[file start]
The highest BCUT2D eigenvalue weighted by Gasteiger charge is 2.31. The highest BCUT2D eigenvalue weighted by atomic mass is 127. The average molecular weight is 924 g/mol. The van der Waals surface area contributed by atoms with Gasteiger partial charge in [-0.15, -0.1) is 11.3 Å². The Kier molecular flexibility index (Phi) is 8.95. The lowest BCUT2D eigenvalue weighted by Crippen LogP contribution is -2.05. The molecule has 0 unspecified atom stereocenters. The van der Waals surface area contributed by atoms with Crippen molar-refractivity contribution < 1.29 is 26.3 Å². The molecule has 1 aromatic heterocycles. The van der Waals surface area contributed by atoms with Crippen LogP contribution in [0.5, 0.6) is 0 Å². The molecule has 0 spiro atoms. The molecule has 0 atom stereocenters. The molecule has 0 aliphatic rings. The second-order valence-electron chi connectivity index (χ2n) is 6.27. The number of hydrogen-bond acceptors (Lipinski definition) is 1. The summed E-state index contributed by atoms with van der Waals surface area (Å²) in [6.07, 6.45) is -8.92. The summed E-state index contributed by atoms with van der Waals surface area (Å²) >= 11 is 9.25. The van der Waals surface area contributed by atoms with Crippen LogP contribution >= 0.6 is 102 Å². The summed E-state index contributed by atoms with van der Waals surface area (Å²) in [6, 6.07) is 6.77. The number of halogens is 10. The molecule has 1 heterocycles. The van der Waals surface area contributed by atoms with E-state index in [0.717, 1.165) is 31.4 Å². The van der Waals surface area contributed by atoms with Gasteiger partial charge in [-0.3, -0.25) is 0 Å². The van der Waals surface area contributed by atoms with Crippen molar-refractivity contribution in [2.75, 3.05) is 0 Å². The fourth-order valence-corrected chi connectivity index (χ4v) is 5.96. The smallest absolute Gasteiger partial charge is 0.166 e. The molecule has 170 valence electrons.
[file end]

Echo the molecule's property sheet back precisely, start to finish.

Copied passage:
The highest BCUT2D eigenvalue weighted by Gasteiger charge is 2.31. The highest BCUT2D eigenvalue weighted by atomic mass is 127. The average molecular weight is 924 g/mol. The van der Waals surface area contributed by atoms with Gasteiger partial charge in [-0.15, -0.1) is 11.3 Å². The Kier molecular flexibility index (Phi) is 8.95. The lowest BCUT2D eigenvalue weighted by Crippen LogP contribution is -2.05. The molecule has 0 unspecified atom stereocenters. The van der Waals surface area contributed by atoms with Crippen molar-refractivity contribution < 1.29 is 26.3 Å². The molecule has 1 aromatic heterocycles. The van der Waals surface area contributed by atoms with Crippen LogP contribution in [0.5, 0.6) is 0 Å². The molecule has 0 spiro atoms. The molecule has 0 atom stereocenters. The molecule has 0 aliphatic rings. The second-order valence-electron chi connectivity index (χ2n) is 6.27. The number of hydrogen-bond acceptors (Lipinski definition) is 1. The summed E-state index contributed by atoms with van der Waals surface area (Å²) in [6.07, 6.45) is -8.92. The summed E-state index contributed by atoms with van der Waals surface area (Å²) >= 11 is 9.25. The van der Waals surface area contributed by atoms with Crippen LogP contribution >= 0.6 is 102 Å². The summed E-state index contributed by atoms with van der Waals surface area (Å²) in [6, 6.07) is 6.77. The number of halogens is 10. The molecule has 1 heterocycles. The van der Waals surface area contributed by atoms with E-state index in [0.717, 1.165) is 31.4 Å². The van der Waals surface area contributed by atoms with Gasteiger partial charge in [-0.3, -0.25) is 0 Å². The van der Waals surface area contributed by atoms with Crippen molar-refractivity contribution in [2.75, 3.05) is 0 Å². The fourth-order valence-corrected chi connectivity index (χ4v) is 5.96. The smallest absolute Gasteiger partial charge is 0.166 e. The molecule has 170 valence electrons.